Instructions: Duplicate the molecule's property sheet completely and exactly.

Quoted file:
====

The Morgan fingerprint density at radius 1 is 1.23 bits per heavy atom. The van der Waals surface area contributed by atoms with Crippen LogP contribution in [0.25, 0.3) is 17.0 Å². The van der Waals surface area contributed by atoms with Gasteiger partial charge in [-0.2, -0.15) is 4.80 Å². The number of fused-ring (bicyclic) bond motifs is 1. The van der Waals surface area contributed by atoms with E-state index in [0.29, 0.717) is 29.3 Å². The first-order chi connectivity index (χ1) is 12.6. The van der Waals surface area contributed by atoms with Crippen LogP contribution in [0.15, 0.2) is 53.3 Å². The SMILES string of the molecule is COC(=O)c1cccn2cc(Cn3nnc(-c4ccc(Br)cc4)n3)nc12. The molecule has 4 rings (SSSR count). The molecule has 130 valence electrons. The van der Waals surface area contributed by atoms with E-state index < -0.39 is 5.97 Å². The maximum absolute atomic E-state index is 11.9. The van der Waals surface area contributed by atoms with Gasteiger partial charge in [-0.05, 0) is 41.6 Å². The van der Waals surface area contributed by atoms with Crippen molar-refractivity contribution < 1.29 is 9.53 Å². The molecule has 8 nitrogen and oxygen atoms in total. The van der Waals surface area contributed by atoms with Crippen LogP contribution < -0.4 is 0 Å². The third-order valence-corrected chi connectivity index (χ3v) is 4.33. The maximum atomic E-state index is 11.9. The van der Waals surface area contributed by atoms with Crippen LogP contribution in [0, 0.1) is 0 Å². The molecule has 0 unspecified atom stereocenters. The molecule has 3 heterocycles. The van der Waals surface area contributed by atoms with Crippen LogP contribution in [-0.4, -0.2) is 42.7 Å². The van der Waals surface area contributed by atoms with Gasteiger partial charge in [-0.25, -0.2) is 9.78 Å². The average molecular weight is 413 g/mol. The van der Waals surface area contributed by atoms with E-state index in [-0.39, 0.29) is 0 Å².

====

The Morgan fingerprint density at radius 1 is 1.23 bits per heavy atom. The van der Waals surface area contributed by atoms with Crippen LogP contribution in [0.25, 0.3) is 17.0 Å². The van der Waals surface area contributed by atoms with Gasteiger partial charge in [-0.2, -0.15) is 4.80 Å². The number of fused-ring (bicyclic) bond motifs is 1. The van der Waals surface area contributed by atoms with E-state index in [0.29, 0.717) is 29.3 Å². The first-order chi connectivity index (χ1) is 12.6. The van der Waals surface area contributed by atoms with Crippen LogP contribution in [0.15, 0.2) is 53.3 Å². The SMILES string of the molecule is COC(=O)c1cccn2cc(Cn3nnc(-c4ccc(Br)cc4)n3)nc12. The molecule has 4 rings (SSSR count). The molecule has 130 valence electrons. The van der Waals surface area contributed by atoms with E-state index < -0.39 is 5.97 Å². The maximum absolute atomic E-state index is 11.9. The van der Waals surface area contributed by atoms with Gasteiger partial charge in [-0.05, 0) is 41.6 Å². The van der Waals surface area contributed by atoms with Crippen molar-refractivity contribution < 1.29 is 9.53 Å². The molecule has 8 nitrogen and oxygen atoms in total. The van der Waals surface area contributed by atoms with Crippen LogP contribution < -0.4 is 0 Å². The third-order valence-corrected chi connectivity index (χ3v) is 4.33. The maximum atomic E-state index is 11.9. The van der Waals surface area contributed by atoms with Crippen LogP contribution in [0, 0.1) is 0 Å². The molecule has 0 unspecified atom stereocenters. The molecule has 3 heterocycles. The van der Waals surface area contributed by atoms with Crippen LogP contribution in [-0.4, -0.2) is 42.7 Å². The van der Waals surface area contributed by atoms with Gasteiger partial charge in [-0.25, -0.2) is 9.78 Å². The average molecular weight is 413 g/mol. The van der Waals surface area contributed by atoms with E-state index in [-0.39, 0.29) is 0 Å².